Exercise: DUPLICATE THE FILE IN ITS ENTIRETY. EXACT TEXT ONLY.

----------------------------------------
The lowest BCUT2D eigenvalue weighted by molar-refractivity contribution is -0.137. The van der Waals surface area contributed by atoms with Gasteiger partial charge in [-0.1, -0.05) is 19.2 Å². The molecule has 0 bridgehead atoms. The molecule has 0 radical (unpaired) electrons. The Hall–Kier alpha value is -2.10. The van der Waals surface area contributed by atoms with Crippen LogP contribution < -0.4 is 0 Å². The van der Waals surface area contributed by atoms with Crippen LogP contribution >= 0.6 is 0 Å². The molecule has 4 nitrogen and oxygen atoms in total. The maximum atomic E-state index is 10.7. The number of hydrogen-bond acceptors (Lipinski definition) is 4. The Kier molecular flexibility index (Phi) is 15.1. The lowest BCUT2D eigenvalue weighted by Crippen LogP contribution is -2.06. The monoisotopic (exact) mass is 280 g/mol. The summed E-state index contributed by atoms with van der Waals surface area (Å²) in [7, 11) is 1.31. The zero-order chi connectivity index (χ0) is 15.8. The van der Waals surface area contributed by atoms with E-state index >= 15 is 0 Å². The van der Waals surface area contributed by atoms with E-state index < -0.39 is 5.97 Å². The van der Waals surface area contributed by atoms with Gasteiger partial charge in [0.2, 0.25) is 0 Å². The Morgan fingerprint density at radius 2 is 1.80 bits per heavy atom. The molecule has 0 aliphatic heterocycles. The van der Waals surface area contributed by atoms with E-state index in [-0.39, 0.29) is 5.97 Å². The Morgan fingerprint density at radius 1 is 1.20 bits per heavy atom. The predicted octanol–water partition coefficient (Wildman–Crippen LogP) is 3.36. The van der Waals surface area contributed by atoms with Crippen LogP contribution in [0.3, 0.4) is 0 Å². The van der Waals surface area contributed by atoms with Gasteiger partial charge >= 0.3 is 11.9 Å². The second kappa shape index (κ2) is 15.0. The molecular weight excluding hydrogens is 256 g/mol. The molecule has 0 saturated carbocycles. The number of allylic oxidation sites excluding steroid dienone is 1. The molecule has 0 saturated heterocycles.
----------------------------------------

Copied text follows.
The lowest BCUT2D eigenvalue weighted by molar-refractivity contribution is -0.137. The van der Waals surface area contributed by atoms with Gasteiger partial charge in [-0.1, -0.05) is 19.2 Å². The molecule has 0 bridgehead atoms. The molecule has 0 radical (unpaired) electrons. The Hall–Kier alpha value is -2.10. The van der Waals surface area contributed by atoms with Crippen LogP contribution < -0.4 is 0 Å². The van der Waals surface area contributed by atoms with Crippen LogP contribution >= 0.6 is 0 Å². The molecule has 4 nitrogen and oxygen atoms in total. The maximum atomic E-state index is 10.7. The number of hydrogen-bond acceptors (Lipinski definition) is 4. The Kier molecular flexibility index (Phi) is 15.1. The lowest BCUT2D eigenvalue weighted by Crippen LogP contribution is -2.06. The monoisotopic (exact) mass is 280 g/mol. The summed E-state index contributed by atoms with van der Waals surface area (Å²) in [7, 11) is 1.31. The zero-order chi connectivity index (χ0) is 15.8. The van der Waals surface area contributed by atoms with E-state index >= 15 is 0 Å². The van der Waals surface area contributed by atoms with E-state index < -0.39 is 5.97 Å². The van der Waals surface area contributed by atoms with Gasteiger partial charge in [0.2, 0.25) is 0 Å². The Morgan fingerprint density at radius 2 is 1.80 bits per heavy atom. The molecule has 0 aliphatic heterocycles. The van der Waals surface area contributed by atoms with E-state index in [-0.39, 0.29) is 5.97 Å². The Morgan fingerprint density at radius 1 is 1.20 bits per heavy atom. The predicted octanol–water partition coefficient (Wildman–Crippen LogP) is 3.36. The van der Waals surface area contributed by atoms with Crippen LogP contribution in [0.3, 0.4) is 0 Å². The van der Waals surface area contributed by atoms with Gasteiger partial charge >= 0.3 is 11.9 Å². The second kappa shape index (κ2) is 15.0. The molecular weight excluding hydrogens is 256 g/mol. The molecule has 0 saturated carbocycles. The number of allylic oxidation sites excluding steroid dienone is 1. The molecule has 0 saturated heterocycles.